|The Heifetz Hall is in the Jewish Community Museum|
The LNSO’s concertmaster, Almina Statkuviene, explains the benefits of her colleagues’ unity of style: ‘Because we have all trained in the same system – we are almost all graduates of the Lithuanian Music Academy – we play together very naturally, with the same technique. Our principal conductor, Juozas Domarkas, has been with the orchestra since 1964, but we have none of the tensions that some other orchestras are currently experiencing! He studied in St Petersburg with Ilya Musin and Mravinsky and has brought some excellent traditions with him.’
Head of strings at the Lithuanian Academy of Music is violist Petras Radzevicius: he is also principal viola of the LCO and has been a crucial lynchpin in establishing the Jascha Heifetz Violin Competition. He has taught at the LMA since 1963 and served as head of department since 1987. Currently, he says, the string department holds 12 professors and around 80 students.
|On Gediminas, looking towards the cathedral|
‘After the war, in the early days of the Soviet occupation, some young musicians from Moscow arrived in Vilnius,’ he explains, ‘and from that time onwards the Russian school of playing, in those days considered rather progressive, established itself here. All the professors in the string department today are students of those original Russian teachers, and many of them also went to Moscow for postgraduate studies with pupils of David Oistrakh.’ A good handful of foreign students come to the Academy each year, he adds: ‘Lithuania is known as a good place to study the Russian style.’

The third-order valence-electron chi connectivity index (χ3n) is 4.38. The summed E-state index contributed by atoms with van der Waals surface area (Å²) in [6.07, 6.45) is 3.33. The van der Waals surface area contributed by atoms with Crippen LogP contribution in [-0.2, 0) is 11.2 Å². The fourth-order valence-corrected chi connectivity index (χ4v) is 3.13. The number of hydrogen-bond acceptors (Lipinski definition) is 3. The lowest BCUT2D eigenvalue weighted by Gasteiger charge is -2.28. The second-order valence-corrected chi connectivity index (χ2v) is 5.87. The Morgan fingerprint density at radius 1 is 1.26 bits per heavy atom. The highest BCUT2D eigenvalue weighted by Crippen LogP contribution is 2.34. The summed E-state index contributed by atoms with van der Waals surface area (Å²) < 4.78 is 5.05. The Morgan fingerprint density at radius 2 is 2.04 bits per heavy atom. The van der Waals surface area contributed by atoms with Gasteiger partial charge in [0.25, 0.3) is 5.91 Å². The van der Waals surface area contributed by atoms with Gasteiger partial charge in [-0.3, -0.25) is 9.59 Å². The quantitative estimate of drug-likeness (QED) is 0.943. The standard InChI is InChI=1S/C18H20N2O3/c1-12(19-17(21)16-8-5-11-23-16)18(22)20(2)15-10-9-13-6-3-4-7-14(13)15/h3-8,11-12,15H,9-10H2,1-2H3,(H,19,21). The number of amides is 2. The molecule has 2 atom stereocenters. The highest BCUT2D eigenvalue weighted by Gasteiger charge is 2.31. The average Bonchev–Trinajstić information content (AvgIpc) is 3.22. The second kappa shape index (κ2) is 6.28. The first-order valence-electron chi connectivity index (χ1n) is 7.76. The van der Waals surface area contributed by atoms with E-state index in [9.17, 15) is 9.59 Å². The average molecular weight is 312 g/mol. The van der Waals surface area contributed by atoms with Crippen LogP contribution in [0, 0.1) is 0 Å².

Nevertheless, some of Lithuania’s younger musicians, especially those who have studied abroad, are impatient with the pace of change. Mindaugas Backus, principal cello of the Lithuanian State Symphony Orchestra and cellist of the Chordos Quartet, came to Britain to spend two years at the Royal Northern College of Music; the contrast, he says, proved revealing. He feels that musical attitudes in Lithuania need to be updated to take in stylistic developments in the wider musical world as well as more positive responses to personal enterprise. ‘The mentality in Lithuania remains to a large extent very Eastern European and there is a lack of choice,’ he explains. ‘Part of the problem is that so many young people leave the country; I think they should come back and help to carry things forward to new generations here!
‘Things are improving gradually,’ he adds. ‘People are working hard and the atmosphere is hopeful. EU membership makes it easier for us to travel and to invite people from abroad to give masterclasses and perform, although resources are still scarce. And when you go overseas, it’s very nice to stand in the EU Passports queue at immigration!’
Lithuania, poised on its cusp between old and new, looks set to become a fertile ground for musical development in the 21st century. It has long enjoyed that potential. And it may at last be on the road to fulfilment and international recognition. JD